You probably have seen on social media the 2020 version of Marshmallow Test that parents on quarantine have been raving about. Whether it’s a Fruit Snack Challenge or a Candy Challenge, it only shows how important it is for parents to know if they’re on the right track in shaping their children’s emotional intelligence.
The early years of a child’s life is not only important for physical growth and cognitive learning but also for the development of emotional intelligence. Also known as emotional quotient (EQ), emotional intelligence is the ability to manage one’s emotions and properly deal with the emotions of others. Emotions and cognition are both important to attentional processes, decision-making, and relationship building. According to The National Scientific Council on the Developing Child at Harvard University, the foundations of social competence that are formed in the first five years of a child are linked to emotional well-being when combined with intelligence.
So how do you teach emotional intelligence to a toddler and a preschooler? That is the challenge of every parent and every educator. While it may seem like rocket science to teach empathy or impulse control to toddlers and preschoolers, nothing is impossible for these little learners to absorb when you insert fun and play in the equation. Here are some ways you can try:
Tell a story
Toddlers and preschoolers can’t resist an exciting story. Read a book to them or invent your own story. As you tell the story, show how each character feels. Try to label every emotion. Teach them words like “sad”, “happy”, “angry” or “bored”. Then after the story, let your child express how he feels about the story and the behavior of the characters.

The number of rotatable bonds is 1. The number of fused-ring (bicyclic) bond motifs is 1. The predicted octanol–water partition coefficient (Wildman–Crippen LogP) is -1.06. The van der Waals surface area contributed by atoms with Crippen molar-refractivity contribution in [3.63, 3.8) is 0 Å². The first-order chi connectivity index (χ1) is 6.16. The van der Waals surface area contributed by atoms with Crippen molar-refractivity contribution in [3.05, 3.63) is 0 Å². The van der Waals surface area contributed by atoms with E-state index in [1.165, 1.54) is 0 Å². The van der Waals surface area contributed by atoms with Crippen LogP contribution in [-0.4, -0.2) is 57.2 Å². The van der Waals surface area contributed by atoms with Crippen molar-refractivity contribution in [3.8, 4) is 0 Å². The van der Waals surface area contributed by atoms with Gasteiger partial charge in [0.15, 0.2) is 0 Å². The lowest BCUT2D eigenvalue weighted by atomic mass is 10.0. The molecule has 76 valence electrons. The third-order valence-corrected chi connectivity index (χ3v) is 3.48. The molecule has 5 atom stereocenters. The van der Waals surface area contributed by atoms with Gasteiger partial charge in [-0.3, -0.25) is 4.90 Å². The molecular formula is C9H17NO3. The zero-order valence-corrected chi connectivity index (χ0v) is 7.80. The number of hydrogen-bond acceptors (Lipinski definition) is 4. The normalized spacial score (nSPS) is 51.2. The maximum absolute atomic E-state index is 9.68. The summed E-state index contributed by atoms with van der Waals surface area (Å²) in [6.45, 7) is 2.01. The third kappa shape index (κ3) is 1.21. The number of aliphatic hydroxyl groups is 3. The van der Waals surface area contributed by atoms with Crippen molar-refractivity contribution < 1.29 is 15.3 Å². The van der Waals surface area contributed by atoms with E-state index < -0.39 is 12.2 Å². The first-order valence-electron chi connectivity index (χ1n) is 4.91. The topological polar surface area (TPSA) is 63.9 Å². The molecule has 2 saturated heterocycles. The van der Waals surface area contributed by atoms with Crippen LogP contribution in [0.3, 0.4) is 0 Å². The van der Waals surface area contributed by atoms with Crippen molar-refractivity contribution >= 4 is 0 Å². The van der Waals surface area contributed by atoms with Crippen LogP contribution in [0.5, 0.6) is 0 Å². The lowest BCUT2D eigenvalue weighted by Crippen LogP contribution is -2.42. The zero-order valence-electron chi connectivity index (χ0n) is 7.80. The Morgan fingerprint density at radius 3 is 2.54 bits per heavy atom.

Make use of real-life scenarios
Every day is an opportunity to help your little one cultivate emotional intelligence. For instance, instead of getting mad when your child throws tantrums, acknowledge your child’s perspective. Validate his emotions and see it as a teaching opportunity. You can say things like “You’re upset because you can’t find your toy.” or “I know it can be sad to see your old toys go.” By developing empathy at home, they are able to share it with others when they grow up.
Let them join playgroups
Although their emotions are all valid, not all behaviors should be tolerated. Children should be taught their limitations and the appropriate ways to express intense emotions. The best way to teach this to toddlers and preschoolers is by letting them interact with others. Playgroups are a good way to promote social interaction among toddlers and preschoolers. Especially nowadays that kids are stuck at home during the quarantine, it will be good to let them join online playgroups for fun and learning.
Boost their emotional intelligence through play
Play is a good way to nourish your child’s emotional intelligence. Whether if it’s a solitary or cooperative type, play can hone different aspects of your child’s emotional intelligence – from self-regulation to empathy and relationship management.
With your supervision, you can also let your child learn emotional intelligence through fun mobile educational apps like Mash&Co. Aiming to help improve children’s emotional development, Mash&Co is a fun activity that teaches a child recognition of the emotions, the value of sharing, the value of friendship, and respect for nature.
It’s never too early to start raising an emotionally intelligent child. Starting them young during their formative years is crucial for your child to become a well-rounded individual.